he def­i­ni­tion of the word “se­nior” is the sub­ject of many dis­cus­sions nowa­days. While some peo­ple de­scribe any­one over the age of 50 as be­ing part of this pop­u­la­tion group, oth­ers sug­gest that the word “se­nior” should be ad­justed to re­flect mod­ern stan­dards of life ex­pectancy.

The ques­tion is: when do we be­come old? In 1920, the av­er­age life ex­pectancy was 60 years. To­day, many of us can hope to live un­til our eight­i­eth birthdays or even longer. What we used to re­fer to as “the golden years” of life ap­plies dif­fer­ently now; some peo­ple be­lieve that the term suits only those older than 65 or even 75.

Be­cause we are liv­ing longer, we must in­evitably work longer. “Free­dom 55” re­tire­ment plans now have to wait ten years, be­cause peo­ple need to ac­cu­mu­late enough in­come to last these ex­tra 20 years of life. Some folks are lucky; they have jobs that al­low them to stay in­tel­lec­tu­ally stim­u­lated, while oth­ers find it a bur­den to keep plug­ging away un­til age 65. For all, the big chal­lenge is to stay open to new ideas so as not to be sur­passed by the dy­namism of younger peo­ple.

Men­tal health plays as im­por­tant a role as phys­i­cal health in liv­ing to a ripe old age. Nev­er­the­less, med­i­ca­tions, the loss of a loved one, or a lack of in­tel­lec­tual stim­u­la­tion af­ter re­tire­ment can make it dif­fi­cult to feel young and vi­tal. That means it’s im­por­tant for ev­ery­one en­ter­ing late adult­hood to find stim­u­lat­ing in­tel­lec­tual and so­cial en­vi­ro­ments that will keep life in­ter­est­ing!

2011, the first of the Baby Boom gen­er­a­tion will turn 65. That means many more peo­ple will be fac­ing re­tire­ment age and mov­ing into their golden years.

It used to be that peo­ple aged 65 and older were au­to­mat­i­cally clas­si­fied as se­niors be­cause that was the age at which most peo­ple re­tired. To­day, with the ad­vances in med­i­cal care and the in­crease in life ex­pectancy, not all peo­ple over age 65 want to be called se­niors. They are ac­tive and can take care of them­selves; many con­tinue to work or be­gin a sec­ond ca­reer later in life.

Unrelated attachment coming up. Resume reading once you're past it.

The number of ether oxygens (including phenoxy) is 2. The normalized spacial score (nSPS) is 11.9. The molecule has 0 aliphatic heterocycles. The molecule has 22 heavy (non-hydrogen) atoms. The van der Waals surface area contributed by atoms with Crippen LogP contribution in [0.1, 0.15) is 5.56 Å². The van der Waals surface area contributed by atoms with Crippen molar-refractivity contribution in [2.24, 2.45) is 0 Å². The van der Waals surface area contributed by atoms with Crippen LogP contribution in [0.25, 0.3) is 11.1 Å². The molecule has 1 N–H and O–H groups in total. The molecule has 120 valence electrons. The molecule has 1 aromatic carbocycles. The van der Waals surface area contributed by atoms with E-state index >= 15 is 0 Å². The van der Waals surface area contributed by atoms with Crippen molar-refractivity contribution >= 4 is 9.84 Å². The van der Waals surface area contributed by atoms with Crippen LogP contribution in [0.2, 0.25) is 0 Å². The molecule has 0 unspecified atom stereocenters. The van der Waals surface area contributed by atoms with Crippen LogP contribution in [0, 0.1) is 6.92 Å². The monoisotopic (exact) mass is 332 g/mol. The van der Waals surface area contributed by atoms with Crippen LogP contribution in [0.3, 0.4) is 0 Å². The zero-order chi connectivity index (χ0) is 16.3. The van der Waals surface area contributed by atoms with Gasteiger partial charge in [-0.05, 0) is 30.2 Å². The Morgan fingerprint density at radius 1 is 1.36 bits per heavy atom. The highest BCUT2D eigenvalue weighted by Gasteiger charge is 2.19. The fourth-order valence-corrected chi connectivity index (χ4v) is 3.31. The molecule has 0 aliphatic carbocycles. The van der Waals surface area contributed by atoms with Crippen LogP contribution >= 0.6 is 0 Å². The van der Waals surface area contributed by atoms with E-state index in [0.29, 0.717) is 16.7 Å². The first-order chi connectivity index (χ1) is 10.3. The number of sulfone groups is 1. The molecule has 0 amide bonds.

Be­fore they reached re­tire­ment age, se­niors spent most of their time es­tab­lish­ing a house­hold, work­ing and car­ing for chil­dren. Once re­tire­ment ar­rives, many do not know what to do with their time. There are so many hob­bies and ac­tiv­i­ties that se­niors can get in­volved with if only a lit­tle re­search is done --and most don't cost much money. From sport­ing ac­tiv­i­ties to clubs to vol­un­teer work to per­sonal crafts, the list of op­tions is end­less, and it will likely take a life­time to get ev­ery­thing done. A quick search on the In­ter­net can yield a host of op­tions and give in­di­vid­u­als con­tact in­for­ma­tion for lo­cal groups and meet­ings that take place in the area. Check out a com­mu­nity col­lege for con­tin­u­ing ed­u­ca­tion classes and op­por­tu­ni­ties for dis­counted cour­ses.

Be­fore we feel old, it is im­por­tant to find phys­i­cal and so­cial ac­tiv­i­ties that in­ter­est us.

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